For This Brood, It's Chaos Times 8

By Sandra G. Boodman
Special to The Washington Post
Sunday, August 3, 2008

For many viewers of "Jon & Kate Plus 8," the attraction is watching not just two sets of multiples -- 7-year-old fraternal twin girls and 4-year-old sextuplets -- but also their parents' unvarnished marriage.

The weekly series, now in its fourth season, focuses on the lives of a central Pennsylvania family. Jon Gosselin, 31, a systems engineer, and his wife Kate, 33, a former nurse, are the parents of twins Mady and Cara and sextuplets Aaden, Alexis, Collin, Hannah, Joel and Leah.

Every week viewers observe the couple working through the logistical, financial and emotional problems inherent in caring for their unexpectedly large brood, which is the result of fertility treatments.

Like real-life couples, the Gosselins can be snarky and impatient with each other, although they summon impressive reserves of patience and understanding when dealing with their children. "I'm not always proud of what you see on the show, nor is Jon," Kate Gosselin said, but "we're certainly not going to hide our imperfections."

Jon, a master of facial expressions, at times rolls his eyes; he tells his wife, who's averse to anything remotely messy, to "stop flipping out" when their kids get dirty. Kate, displeased by how little she thinks her husband is doing, asks acerbically, "Can we have a 'Kate and Jon Switch' day where I get to stand around and cross my arms?"

But for someone with eight children age 7 or younger, Kate is usually remarkably calm -- not to mention remarkably organized.

Executive producer Wendy Douglas said she believes the couple's periodic sniping is one reason for the show's popularity.

"They don't yell and scream at each other, but many people appreciate it because it's so real. And it's a testament to Jon and Kate that they allow us to shoot all of it," Douglas said.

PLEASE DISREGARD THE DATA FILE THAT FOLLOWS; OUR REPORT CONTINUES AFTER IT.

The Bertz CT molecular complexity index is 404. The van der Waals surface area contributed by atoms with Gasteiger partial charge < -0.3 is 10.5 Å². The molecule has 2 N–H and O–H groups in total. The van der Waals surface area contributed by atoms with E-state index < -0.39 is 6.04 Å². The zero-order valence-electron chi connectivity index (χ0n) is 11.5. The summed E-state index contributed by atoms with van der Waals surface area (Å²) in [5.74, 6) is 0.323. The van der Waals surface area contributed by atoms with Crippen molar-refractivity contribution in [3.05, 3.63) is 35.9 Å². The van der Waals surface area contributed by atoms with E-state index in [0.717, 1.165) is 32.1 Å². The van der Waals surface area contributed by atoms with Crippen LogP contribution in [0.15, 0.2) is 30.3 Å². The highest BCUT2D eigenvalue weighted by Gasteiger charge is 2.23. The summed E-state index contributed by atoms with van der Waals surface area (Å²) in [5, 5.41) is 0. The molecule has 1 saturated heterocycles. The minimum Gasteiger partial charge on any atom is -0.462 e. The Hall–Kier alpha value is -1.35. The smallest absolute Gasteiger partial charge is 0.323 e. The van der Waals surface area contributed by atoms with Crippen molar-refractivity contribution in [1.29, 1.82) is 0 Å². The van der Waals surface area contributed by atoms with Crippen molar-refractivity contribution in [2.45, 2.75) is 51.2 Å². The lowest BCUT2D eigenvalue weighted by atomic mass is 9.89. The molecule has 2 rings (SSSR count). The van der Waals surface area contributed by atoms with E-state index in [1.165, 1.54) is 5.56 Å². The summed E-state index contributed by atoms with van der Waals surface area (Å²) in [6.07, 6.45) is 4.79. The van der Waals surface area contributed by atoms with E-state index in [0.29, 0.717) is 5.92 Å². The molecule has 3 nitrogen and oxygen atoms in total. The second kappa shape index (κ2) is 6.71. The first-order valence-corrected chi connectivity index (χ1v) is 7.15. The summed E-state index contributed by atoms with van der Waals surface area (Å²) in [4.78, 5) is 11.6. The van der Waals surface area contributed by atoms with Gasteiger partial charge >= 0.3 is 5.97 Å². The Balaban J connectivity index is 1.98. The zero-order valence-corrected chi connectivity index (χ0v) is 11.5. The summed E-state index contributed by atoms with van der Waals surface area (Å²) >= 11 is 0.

"I'm actually shocked by the thousands of e-mails that we get from viewers who say that Jon and I" are just like them, Kate Gosselin said in a recent telephone interview, which she interrupted with an emphatic warning to her children "to stop doing that now, please."

Other viewers, she noted, are less sympathetic and write that they are appalled by the couple's bickering.

Gosselin said she told the show's producers she wasn't interested in "painting little pictures and putting a pretty bow on it" -- a fault she found with many media accounts of the sextuplets' 2004 delivery and their first chaotic months at home.

"The goal is to show the world that this job is hard -- a lot harder than Jon and I ever imagined," Gosselin said.

Because a film crew is in their house three to four days per week, and the same team has been involved since the show's inception, she said the couple often forgets the cameras are rolling and just "live our lives."

Gosselin said the couple has no say in what is included in the show, nor is it rehearsed. "I wouldn't have the time" to read a script, she said.

The Gosselins are paid for their participation, but she and TLC officials declined to disclose the fee. Similarly, some perks, such as her tummy tuck and Jon's hair transplant, have been provided free of charge.

The show grew out of a one-hour special that aired in 2006 on Discovery Health. The success of that documentary prompted a one-year follow-up, which spawned the weekly series.

Upcoming episodes this season will feature the couple renewing their wedding vows in Hawaii and the sextuplets starting preschool.

"In the past six months, the individual personalities of the kids have really emerged, and they've become much more expressive," Douglas said. "They're no longer just this clan of sextuplets."

"Jon & Kate Plus 8" Mondays at 9 p.m. on TLC.

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